Research ArticleCancer

A precision therapy against cancers driven by KIT/PDGFRA mutations

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Science Translational Medicine  01 Nov 2017:
Vol. 9, Issue 414, eaao1690
DOI: 10.1126/scitranslmed.aao1690

Treatment makes tumors feel BLU

Mutations in receptor tyrosine kinases are common in cancer, and a variety of kinase mutations can have oncogenic effects. Not all of these mutations are susceptible to existing kinase inhibitors, and many inhibitors are nonspecific, resulting in undesirable off-target effects. Evans et al. developed BLU-285, an inhibitor that specifically targets the KIT and PDGFRA oncogenic kinases. The authors showed that the compound is very specific for its targets, can inhibit them in the presence of multiple oncogenic mutations, and is selective for the mutant forms of the kinases relative to the wild type. In addition to biochemical and preclinical testing of BLU-285, the authors conducted a phase 1 study, which showed evidence of the compound’s activity in human cancer patients.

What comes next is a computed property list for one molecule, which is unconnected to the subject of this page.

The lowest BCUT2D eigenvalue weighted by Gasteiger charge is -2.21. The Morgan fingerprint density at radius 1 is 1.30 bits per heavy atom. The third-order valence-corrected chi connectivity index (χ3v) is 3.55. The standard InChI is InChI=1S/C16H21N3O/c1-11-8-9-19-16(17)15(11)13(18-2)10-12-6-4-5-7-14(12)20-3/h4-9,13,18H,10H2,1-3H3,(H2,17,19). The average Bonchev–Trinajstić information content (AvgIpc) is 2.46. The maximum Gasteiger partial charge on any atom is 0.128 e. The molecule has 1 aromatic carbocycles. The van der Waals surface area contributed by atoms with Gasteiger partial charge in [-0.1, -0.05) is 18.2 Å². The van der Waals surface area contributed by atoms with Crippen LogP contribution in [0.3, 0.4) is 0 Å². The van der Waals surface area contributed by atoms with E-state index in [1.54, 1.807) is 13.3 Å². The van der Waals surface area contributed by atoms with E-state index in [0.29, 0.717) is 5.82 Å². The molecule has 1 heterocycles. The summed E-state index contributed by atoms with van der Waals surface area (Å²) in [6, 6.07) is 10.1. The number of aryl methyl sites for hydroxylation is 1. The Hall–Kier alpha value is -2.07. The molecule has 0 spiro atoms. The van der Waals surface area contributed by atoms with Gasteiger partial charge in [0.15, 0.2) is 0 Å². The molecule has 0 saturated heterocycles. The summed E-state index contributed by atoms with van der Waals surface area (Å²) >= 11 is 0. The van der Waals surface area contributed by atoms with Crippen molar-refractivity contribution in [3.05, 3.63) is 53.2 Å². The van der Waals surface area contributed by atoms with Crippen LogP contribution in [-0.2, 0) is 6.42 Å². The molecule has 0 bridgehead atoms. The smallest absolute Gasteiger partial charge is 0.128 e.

Targeting oncogenic kinase drivers with small-molecule inhibitors can have marked therapeutic benefit, especially when administered to an appropriate genomically defined patient population. Cancer genomics and mechanistic studies have revealed that heterogeneous mutations within a single kinase can result in various mechanisms of kinase activation. Therapeutic benefit to patients can best be optimized through an in-depth understanding of the disease-driving mutations combined with the ability to match these insights to tailored highly selective drugs. This rationale is presented for BLU-285, a clinical stage inhibitor of oncogenic KIT and PDGFRA alterations, including activation loop mutants that are ineffectively treated by current therapies. BLU-285, designed to preferentially interact with the active conformation of KIT and PDGFRA, potently inhibits activation loop mutants KIT D816V and PDGFRA D842V with subnanomolar potency and also inhibits other well-characterized disease-driving KIT mutants both in vitro and in vivo in preclinical models. Early clinical evaluation of BLU-285 in a phase 1 study has demonstrated marked activity in patients with diseases associated with KIT (aggressive systemic mastocytosis and gastrointestinal stromal tumor) and PDGFRA (gastrointestinal stromal tumor) activation loop mutations.

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